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The 4-Stroke Combustion Cycle

Engine Cylinders, Pistons and Valves
Automotive engines are one of the great marvels of modern engineering, capable of propelling vehicles weighing several tons over extreme distances. Yet the basic principles behind an engine remain something of a mystery for many car owners. Unfortunately, this lack of mechanical knowledge often makes it harder for car owners to detect engine problems.

An engine generates its power inside of the cylinders. There, a mixture of gasoline and air combusts under extreme pressure. Each combustion cycle consists of four different strokes, which correspond to the movement of the piston. This article will take a closer look at each of the four strokes of an engine cycle.

1. Intake

Before getting into the specifics of the intake stroke, you should understand two key terms used to describe a piston's location. Top Dead Center — often abbreviated as TDC — refers to a piston at the maximum distance from the crankshaft. Bottom Dead Center, or BDC, refers to a piston at its closest point to the crankshaft.

At TDC, the space inside the cylinder is at its smallest. At BDC, the space is the largest. During the intake stroke, the piston inside the cylinder moves from TDC to BDC. This movement decreases the cylinder's pressure by increasing its volume. The pressure difference between the inside and outside of the cylinder causes the air-fuel mixture to flow from the intake manifold into the cylinder.

The air-fuel mixture moves into the engine's cylinder through the appropriately named intake valve. Once the piston has reached BDC, the intake valve closes. This effectively traps the mixture of air and fuel inside of the cylinder. The cylinder also contains an exhaust valve, which also remains closed during the entire intake stroke.

2. Compression

Once the piston has reached BDC, it smoothly reverses course. This change in direction marks the beginning of the compression phase. During the compression phase, the piston moves back to TDC. In the process, it pushes the air-fuel mixture into a smaller and smaller space. This compression increases the pressure of the mixture, as well as its temperature.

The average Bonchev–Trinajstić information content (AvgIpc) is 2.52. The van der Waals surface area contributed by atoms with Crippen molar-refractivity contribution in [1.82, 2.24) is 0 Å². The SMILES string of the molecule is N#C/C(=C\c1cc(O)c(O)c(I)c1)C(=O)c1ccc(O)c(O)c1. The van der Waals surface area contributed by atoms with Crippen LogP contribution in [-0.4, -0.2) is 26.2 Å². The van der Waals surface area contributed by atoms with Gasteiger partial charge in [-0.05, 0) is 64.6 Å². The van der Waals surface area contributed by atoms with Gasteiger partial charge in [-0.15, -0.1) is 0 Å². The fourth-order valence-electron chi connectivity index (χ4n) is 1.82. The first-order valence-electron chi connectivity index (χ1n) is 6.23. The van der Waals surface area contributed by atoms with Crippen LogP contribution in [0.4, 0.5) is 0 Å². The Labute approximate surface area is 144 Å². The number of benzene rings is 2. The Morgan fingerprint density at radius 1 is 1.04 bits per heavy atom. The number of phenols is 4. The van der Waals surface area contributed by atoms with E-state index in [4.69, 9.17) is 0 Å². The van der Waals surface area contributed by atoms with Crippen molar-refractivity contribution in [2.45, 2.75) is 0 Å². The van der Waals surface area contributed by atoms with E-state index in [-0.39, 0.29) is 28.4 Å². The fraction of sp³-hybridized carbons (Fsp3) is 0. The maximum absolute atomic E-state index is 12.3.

The heat generated during the compression stroke causes some of the fuel in the mixture to vaporize, turning from a liquid to a gas. By dispersing the fuel more evenly with the air, this vaporization helps to increase the amount of energy generated during combustion. The better distributed the fuel, the more completely it will burn up.

Combustion occurs as the result of a spark fired by the spark plug. Many people assume that the spark plug fires once the piston has reached TDC. Yet, the spark plug fires a split-second before the piston reaches maximum compression. This gap accounts for the time it takes for the spark to set the air-fuel mixture on fire.

3. Combustion

Ideally, if the spark plug's timing is correct, the air-fuel mixture should combust just as the piston reaches TDC. The force generated by combustion then works in tandem with the piston's natural movement back to BDC. This stroke goes by the name of the combustion stroke or power stroke.

The increased speed of the piston during the combustion stroke generates torque in the engine's crankshaft. This torque powers the transmission, which in turn powers your wheels. The cylinder's intake valve and exhaust valve both remain closed during the combustion stroke.

4. Exhaust

During the exhaust stroke, the piston moves back to TDC once again. At this point, however, the exhaust valve opens. Thus, as the piston reduces the volume inside of the cylinder, it pushes the exhaust gases created by combustion out of the engine. By the time the piston has reached TDC, all of exhaust gases should be gone. The cycle can then begin again.

For more information about how your engine works, please don't hesitate to contact Pinole's automotive experts at Letcher Bros. Auto Repair.

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